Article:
Beer Run Named Charlottesville’s Greenest Restaurant - NBC29 WVIR Charlottesville, VA News, Sports and Weather

Beer Run Named Charlottesville’s Greenest Restaurant

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Beer Run logo, photo courtesy of beerrun.com Beer Run logo, photo courtesy of beerrun.com

The Nature Conservancy Press Release 

The foodies of Charlottesville have spoken, and the most popular "green" restaurant in the city this year is Beer Run. After two rounds of online and mobile voting, The Nature Conservancy's 2013 People's Choice Nature's Plate Award came to a close with Beer Run clearly leading in Charlottesville.

In order to receive this honor, Beer Run beat out four local eateries that have connections and commitments to sustainability and green practices: Brookville RestaurantFossett's RestaurantRapture and The Local.

"Beer Run is absolutely elated and honored to receive the Nature Conservancy's People's Choice 2013 Nature's Plate Award," said Joshua Hunt, Beer Run co-owner. "We believe in serving local, sustainable and organic foods because we understand that doing so supports the environment, both personal and public health, our community, family farms, and animal welfare. It also tastes better! We congratulate all of the other wonderful restaurants in town who were nominated, and thank everyone who voted. It is humbling to live in a city like Charlottesville with so many progressive chefs, operators and patrons that truly value sustainability and support it through their daily actions."

The rules of the contest specified that each nominated restaurant must use sustainably harvested seafood, sustainably raised meat and/or local produce in order to qualify as a truly green restaurant. Beer Run's menu changes monthly, with a focus on all-natural, organic and local ingredients. This family-friendly restaurant sources many of its ingredients from family-run farms throughout central Virginia.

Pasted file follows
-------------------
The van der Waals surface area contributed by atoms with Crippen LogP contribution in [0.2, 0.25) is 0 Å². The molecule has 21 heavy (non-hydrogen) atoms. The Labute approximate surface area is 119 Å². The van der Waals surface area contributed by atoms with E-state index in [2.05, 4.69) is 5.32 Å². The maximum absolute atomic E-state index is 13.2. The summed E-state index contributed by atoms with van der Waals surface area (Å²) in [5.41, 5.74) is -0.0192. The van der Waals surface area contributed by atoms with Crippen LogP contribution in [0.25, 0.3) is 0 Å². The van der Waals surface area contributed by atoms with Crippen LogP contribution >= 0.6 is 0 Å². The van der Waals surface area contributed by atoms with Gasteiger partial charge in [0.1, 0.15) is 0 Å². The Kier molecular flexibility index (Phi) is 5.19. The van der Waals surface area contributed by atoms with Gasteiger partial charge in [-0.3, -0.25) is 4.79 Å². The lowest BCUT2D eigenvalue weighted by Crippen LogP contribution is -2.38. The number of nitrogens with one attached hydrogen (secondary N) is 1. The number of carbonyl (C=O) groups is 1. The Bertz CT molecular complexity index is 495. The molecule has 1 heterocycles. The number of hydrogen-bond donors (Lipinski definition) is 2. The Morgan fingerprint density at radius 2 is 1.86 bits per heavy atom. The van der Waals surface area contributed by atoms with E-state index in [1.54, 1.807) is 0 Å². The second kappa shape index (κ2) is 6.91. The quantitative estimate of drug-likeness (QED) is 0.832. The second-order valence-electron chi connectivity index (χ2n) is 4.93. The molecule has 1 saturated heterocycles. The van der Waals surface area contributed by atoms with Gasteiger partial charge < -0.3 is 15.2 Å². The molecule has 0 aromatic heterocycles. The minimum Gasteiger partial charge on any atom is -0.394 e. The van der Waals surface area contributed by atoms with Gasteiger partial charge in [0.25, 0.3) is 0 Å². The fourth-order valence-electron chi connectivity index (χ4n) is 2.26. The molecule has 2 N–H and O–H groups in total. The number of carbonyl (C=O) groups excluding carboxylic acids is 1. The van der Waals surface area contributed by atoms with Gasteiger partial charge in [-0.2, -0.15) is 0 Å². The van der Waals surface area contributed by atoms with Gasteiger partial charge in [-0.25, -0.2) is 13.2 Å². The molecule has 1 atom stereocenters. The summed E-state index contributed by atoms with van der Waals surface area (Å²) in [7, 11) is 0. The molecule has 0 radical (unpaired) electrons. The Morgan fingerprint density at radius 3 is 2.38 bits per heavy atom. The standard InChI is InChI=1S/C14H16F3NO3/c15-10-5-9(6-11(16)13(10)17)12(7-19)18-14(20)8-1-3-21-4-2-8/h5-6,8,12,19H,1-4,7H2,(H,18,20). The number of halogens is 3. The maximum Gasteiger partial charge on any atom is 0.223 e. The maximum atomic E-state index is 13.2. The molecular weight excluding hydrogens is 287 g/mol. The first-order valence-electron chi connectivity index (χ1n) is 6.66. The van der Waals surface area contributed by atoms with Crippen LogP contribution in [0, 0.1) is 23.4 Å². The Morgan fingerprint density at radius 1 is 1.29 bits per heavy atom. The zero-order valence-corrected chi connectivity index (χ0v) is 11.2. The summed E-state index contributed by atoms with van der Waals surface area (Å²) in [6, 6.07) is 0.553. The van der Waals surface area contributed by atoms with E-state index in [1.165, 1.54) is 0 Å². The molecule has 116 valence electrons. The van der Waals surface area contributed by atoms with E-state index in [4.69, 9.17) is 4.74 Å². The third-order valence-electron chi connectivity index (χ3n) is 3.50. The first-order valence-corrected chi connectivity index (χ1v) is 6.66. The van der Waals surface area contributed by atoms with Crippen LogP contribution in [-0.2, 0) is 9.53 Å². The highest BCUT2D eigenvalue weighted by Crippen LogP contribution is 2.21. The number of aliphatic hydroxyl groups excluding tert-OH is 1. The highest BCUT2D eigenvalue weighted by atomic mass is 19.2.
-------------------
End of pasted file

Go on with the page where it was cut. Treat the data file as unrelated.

Recent trends show a continued shift toward sourcing local foods and using more sustainable practices for farming and fishing. Nature's Plate highlighted restaurants that are leading and supporting this trend. While the contest focused on restaurants, it was only the start of a conversation about food, conservation and the Conservancy's work with farmers, fishermen and ranchers.

"These restaurants, which offer locally grown and harvested fruits, vegetables and meats, are helping us connect with nature," said Michael Lipford, Virginia executive director for The Nature Conservancy. "And when you support them, you're not just enjoying a great meal, but boosting the local economy and helping the planet."

In addition to Charlottesville, this local contest was presented by Conservancy chapters in 23 other cities across the country, including Washington, D.C.

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